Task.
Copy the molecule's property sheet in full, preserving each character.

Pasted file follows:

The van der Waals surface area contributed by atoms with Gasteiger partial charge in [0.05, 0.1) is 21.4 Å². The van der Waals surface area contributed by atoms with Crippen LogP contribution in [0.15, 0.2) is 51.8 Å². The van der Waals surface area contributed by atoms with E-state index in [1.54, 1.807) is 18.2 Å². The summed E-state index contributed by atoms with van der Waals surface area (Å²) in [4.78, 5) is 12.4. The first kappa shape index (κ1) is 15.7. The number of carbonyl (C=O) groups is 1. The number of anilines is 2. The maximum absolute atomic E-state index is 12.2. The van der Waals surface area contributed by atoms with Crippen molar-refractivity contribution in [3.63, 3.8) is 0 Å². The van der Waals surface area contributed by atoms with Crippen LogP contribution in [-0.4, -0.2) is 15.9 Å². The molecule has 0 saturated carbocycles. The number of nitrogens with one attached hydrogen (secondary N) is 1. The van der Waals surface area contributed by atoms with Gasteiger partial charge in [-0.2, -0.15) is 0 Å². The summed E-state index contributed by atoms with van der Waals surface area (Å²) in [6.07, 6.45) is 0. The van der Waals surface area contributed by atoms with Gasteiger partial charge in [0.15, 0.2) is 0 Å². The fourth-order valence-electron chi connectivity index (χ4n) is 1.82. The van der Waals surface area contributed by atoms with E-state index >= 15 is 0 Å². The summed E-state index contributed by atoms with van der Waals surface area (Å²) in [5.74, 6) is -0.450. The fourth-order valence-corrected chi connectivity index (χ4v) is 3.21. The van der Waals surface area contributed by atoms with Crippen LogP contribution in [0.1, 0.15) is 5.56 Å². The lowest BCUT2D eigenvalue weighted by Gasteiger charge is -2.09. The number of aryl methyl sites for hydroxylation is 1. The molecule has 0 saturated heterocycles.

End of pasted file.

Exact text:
The van der Waals surface area contributed by atoms with Gasteiger partial charge in [0.05, 0.1) is 21.4 Å². The van der Waals surface area contributed by atoms with Crippen LogP contribution in [0.15, 0.2) is 51.8 Å². The van der Waals surface area contributed by atoms with E-state index in [1.54, 1.807) is 18.2 Å². The summed E-state index contributed by atoms with van der Waals surface area (Å²) in [4.78, 5) is 12.4. The first kappa shape index (κ1) is 15.7. The number of carbonyl (C=O) groups is 1. The number of anilines is 2. The maximum absolute atomic E-state index is 12.2. The van der Waals surface area contributed by atoms with Crippen molar-refractivity contribution in [3.63, 3.8) is 0 Å². The van der Waals surface area contributed by atoms with Crippen LogP contribution in [-0.4, -0.2) is 15.9 Å². The molecule has 0 saturated carbocycles. The number of nitrogens with one attached hydrogen (secondary N) is 1. The van der Waals surface area contributed by atoms with Gasteiger partial charge in [-0.2, -0.15) is 0 Å². The summed E-state index contributed by atoms with van der Waals surface area (Å²) in [6.07, 6.45) is 0. The van der Waals surface area contributed by atoms with Gasteiger partial charge in [0.15, 0.2) is 0 Å². The fourth-order valence-electron chi connectivity index (χ4n) is 1.82. The van der Waals surface area contributed by atoms with E-state index >= 15 is 0 Å². The summed E-state index contributed by atoms with van der Waals surface area (Å²) in [5.74, 6) is -0.450. The fourth-order valence-corrected chi connectivity index (χ4v) is 3.21. The van der Waals surface area contributed by atoms with Crippen LogP contribution in [0.1, 0.15) is 5.56 Å². The lowest BCUT2D eigenvalue weighted by Gasteiger charge is -2.09. The number of aryl methyl sites for hydroxylation is 1. The molecule has 0 saturated heterocycles.